In general two mechanisms are considered for the removal of mantle lithosphere from the base of the crust. The most commonly pursued mechanism is convective removal as a Rayleigh-Taylor (RT) instability (cf. Houseman and Molnar, 1997), characterized by viscous drip-like behavior. The RT mechanism is widely cited for the Isabella anomaly (Biasi and Humphreys, 1992; Zandt and Carrigan, 1993; Jones et al., 1994; Saleeby et al., 2003; Zandt et al., 2004; Elkins-Tanton, 2007). The second mechanism is delamination, or the peeling away of the mantle lithosphere from the Moho with the infill of asthenosphere (Le Pourhiet et al., 2006). Several features have been suggested as being diagnostic of which of these two mechanisms has operated, or dominated in a given case (cf. Göğüş and Pysklywec, 2008). For example, delamination should peel away the mantle lithosphere from the lower crust, whereas RT behavior in most cases should leave an attenuated residual lens of mantle lithosphere beneath the crust. At surface levels epeirogenic transients should be symmetrically situated over an RT instability, whereas for delamination such transients evolve asymmetrically across the margin of the instability.

The geometry of the Isabella anomaly is most consistent with that of a mantle lithosphere slab that peeled off of the Moho in both east to west and south to north directions (Fig. 3). Such asymmetry is atypical of RT behavior. Furthermore, Pn values immediately to the east and south of the anomaly reveal low-velocity asthenospheric mantle immediately beneath the Moho, with no sign of an attenuated residual layer of mantle lithosphere. Similarly, mantle xenolith data indicate that where asthenosphere has ascended to shallow levels beneath the crust, no residual lens of mantle lithosphere remains (Ducea and Saleeby, 1996, 1998a). In the analysis of epeirogenic transients (presented elsewhere; Part II), highly asymmetric behavior is resolved as well. These features suggest a strong role for delamination-type behavior in the southern Sierra Nevada case. Nevertheless, our modeling suggests behavioral patterns entailing essential features of both the RT and delamination mechanisms, as discussed in the following.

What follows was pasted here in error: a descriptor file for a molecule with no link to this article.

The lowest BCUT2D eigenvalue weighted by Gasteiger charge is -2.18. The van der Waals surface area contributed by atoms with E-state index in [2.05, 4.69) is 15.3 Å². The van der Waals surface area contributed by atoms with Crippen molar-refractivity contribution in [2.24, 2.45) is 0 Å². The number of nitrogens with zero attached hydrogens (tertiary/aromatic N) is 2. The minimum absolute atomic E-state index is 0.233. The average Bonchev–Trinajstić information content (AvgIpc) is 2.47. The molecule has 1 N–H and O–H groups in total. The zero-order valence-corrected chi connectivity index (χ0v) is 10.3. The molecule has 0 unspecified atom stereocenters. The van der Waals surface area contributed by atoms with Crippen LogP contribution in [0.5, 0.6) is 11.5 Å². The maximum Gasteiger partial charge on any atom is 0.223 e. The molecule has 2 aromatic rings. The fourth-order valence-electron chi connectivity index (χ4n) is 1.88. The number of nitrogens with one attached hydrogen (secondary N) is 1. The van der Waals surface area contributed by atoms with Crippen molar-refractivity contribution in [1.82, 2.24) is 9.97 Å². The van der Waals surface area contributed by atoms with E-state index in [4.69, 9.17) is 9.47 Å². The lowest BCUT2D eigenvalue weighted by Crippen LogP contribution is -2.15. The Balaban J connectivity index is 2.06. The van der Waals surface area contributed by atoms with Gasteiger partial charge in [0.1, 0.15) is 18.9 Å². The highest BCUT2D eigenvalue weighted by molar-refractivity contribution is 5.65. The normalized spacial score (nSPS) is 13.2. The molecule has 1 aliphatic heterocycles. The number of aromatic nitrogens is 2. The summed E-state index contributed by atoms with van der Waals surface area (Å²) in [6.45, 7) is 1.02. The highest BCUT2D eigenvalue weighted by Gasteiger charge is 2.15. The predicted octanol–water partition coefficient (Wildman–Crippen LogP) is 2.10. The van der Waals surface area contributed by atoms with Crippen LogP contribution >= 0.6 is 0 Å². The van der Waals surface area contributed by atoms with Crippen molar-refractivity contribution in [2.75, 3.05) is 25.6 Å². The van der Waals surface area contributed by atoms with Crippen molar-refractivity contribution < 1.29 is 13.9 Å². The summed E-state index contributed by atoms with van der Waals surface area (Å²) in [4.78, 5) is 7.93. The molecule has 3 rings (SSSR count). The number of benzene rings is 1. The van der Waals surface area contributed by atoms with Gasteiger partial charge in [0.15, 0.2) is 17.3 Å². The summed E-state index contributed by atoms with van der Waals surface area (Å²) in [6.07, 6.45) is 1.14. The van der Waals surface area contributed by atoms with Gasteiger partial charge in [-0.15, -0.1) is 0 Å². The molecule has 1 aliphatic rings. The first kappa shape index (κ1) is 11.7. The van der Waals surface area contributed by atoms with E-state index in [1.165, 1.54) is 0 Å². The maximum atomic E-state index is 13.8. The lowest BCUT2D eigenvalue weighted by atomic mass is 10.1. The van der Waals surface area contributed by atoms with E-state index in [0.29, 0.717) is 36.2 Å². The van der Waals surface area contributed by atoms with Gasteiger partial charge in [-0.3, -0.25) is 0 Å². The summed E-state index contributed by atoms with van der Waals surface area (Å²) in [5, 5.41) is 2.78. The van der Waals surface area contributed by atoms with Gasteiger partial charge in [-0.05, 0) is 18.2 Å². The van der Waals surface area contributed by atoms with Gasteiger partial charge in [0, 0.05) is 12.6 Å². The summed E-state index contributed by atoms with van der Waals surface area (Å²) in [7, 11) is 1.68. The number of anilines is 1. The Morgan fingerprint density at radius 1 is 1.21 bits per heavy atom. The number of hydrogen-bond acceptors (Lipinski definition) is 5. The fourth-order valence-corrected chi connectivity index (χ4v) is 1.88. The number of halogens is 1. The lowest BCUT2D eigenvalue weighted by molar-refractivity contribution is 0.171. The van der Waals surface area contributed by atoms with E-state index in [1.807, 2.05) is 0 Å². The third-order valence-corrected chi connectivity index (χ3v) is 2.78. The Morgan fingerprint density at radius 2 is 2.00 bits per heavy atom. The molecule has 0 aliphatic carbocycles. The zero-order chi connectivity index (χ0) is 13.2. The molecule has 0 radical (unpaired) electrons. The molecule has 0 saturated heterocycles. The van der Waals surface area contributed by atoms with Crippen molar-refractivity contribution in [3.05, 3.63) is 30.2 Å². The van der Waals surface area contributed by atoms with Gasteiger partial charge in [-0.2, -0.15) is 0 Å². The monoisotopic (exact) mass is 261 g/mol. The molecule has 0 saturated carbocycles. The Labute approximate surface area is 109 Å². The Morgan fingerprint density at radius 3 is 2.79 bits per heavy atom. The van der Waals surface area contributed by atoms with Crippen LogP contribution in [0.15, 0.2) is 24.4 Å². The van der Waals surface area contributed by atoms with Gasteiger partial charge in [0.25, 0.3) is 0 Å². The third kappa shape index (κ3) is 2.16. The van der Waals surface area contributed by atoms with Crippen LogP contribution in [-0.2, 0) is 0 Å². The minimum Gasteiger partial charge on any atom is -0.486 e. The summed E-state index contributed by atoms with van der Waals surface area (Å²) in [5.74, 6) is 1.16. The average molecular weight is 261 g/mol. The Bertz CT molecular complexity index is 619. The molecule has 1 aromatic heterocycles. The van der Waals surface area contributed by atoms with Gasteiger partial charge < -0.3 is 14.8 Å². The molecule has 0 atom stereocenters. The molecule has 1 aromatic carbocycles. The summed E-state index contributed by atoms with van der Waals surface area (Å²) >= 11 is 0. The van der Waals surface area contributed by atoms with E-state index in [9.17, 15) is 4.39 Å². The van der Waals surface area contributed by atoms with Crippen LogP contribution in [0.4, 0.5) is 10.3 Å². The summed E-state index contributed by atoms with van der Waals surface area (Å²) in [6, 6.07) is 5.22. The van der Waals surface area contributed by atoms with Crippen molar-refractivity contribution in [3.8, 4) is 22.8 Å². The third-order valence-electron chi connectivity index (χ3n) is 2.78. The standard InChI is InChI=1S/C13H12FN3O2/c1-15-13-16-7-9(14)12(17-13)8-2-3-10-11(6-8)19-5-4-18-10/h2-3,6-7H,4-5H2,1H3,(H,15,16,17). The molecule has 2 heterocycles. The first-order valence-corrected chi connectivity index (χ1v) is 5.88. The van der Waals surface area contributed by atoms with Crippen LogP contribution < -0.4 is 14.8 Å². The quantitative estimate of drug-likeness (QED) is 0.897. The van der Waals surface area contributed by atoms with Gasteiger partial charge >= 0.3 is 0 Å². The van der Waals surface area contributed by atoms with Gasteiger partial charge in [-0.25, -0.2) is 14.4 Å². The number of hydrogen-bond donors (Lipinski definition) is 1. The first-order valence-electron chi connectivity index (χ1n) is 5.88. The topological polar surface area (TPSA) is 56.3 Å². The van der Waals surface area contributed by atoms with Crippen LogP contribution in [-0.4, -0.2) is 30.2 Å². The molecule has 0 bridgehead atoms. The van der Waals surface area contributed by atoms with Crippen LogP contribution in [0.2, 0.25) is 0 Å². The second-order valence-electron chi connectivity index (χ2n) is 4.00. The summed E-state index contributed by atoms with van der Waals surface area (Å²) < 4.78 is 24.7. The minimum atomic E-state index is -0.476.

In the following analysis, we adopt and expand upon the models of Le Pourhiet et al. (2006) that predict interplay between mantle lithosphere RT behavior and arclogite root delamination. Upon the imposing of a basal thermal perturbation and modest horizontal extensional strain, the load of the arclogite root induces a perturbation that instigates convective mobilization of the lower mantle lithosphere. Such RT behavior leads to the delamination of the arclogite root, which is facilitated by a low-viscosity channel that develops along the lower felsic crust. Strength drops of structural character within the lower crust and upper mantle are critical predictions of our model, and facilitate geologically rapid delamination (<10 m.y.). The mode of delamination that is predicted by our modeling may be considered a form of RT behavior, but complicated by multiple mantle lithosphere phases and structural strength drops, which are rarely incorporated into numerical models of RT behavior.



The numerical models in Le Pourhiet et al. (2006), developed further here, use a thermomechanical approach whereby well-constrained geological parameters such as initial geotherm, structural geometry, and elastic and brittle rheologies are fixed, and the most poorly constrained creep parameters are varied and evaluated in terms of their influence on mantle instability behavior and the geological resultants. The code employed models topography, visco-elasto-plastic temperature-dependent rheologies, and temperature- and composition-dependent density (Cundall and Board, 1988; Poliakov et al., 1993; Le Pourhiet et al., 2004). The model space is along a transverse section (Fig. 1) extending normal to the Cretaceous convergent margin of central California. The regional geologic structure that is used to help constrain the initial conditions is summarized in Figure 4, and the initial and boundary conditions are summarized in Figure 5. Figure 5 also shows model notations, and Figure 6 shows the results of our preferred model (model 4).